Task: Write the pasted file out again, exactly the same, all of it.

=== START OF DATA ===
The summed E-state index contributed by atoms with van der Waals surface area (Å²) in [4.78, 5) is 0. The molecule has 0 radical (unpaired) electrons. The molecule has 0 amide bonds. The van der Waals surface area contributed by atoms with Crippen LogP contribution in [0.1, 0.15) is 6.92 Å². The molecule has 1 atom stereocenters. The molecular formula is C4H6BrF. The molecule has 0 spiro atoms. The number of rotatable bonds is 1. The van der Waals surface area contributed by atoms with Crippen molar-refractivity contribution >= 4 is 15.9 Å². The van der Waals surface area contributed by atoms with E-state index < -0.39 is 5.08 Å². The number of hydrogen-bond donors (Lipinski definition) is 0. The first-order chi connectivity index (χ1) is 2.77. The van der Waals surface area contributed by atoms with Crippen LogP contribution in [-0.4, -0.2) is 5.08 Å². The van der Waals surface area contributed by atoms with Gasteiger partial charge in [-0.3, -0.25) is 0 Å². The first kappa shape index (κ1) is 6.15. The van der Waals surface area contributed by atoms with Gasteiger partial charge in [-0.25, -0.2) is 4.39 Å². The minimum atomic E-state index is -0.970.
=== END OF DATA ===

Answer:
The summed E-state index contributed by atoms with van der Waals surface area (Å²) in [4.78, 5) is 0. The molecule has 0 radical (unpaired) electrons. The molecule has 0 amide bonds. The van der Waals surface area contributed by atoms with Crippen LogP contribution in [0.1, 0.15) is 6.92 Å². The molecule has 1 atom stereocenters. The molecular formula is C4H6BrF. The molecule has 0 spiro atoms. The number of rotatable bonds is 1. The van der Waals surface area contributed by atoms with Crippen molar-refractivity contribution >= 4 is 15.9 Å². The van der Waals surface area contributed by atoms with E-state index < -0.39 is 5.08 Å². The number of hydrogen-bond donors (Lipinski definition) is 0. The first-order chi connectivity index (χ1) is 2.77. The van der Waals surface area contributed by atoms with Crippen LogP contribution in [-0.4, -0.2) is 5.08 Å². The van der Waals surface area contributed by atoms with Gasteiger partial charge in [-0.3, -0.25) is 0 Å². The first kappa shape index (κ1) is 6.15. The van der Waals surface area contributed by atoms with Gasteiger partial charge in [-0.25, -0.2) is 4.39 Å². The minimum atomic E-state index is -0.970.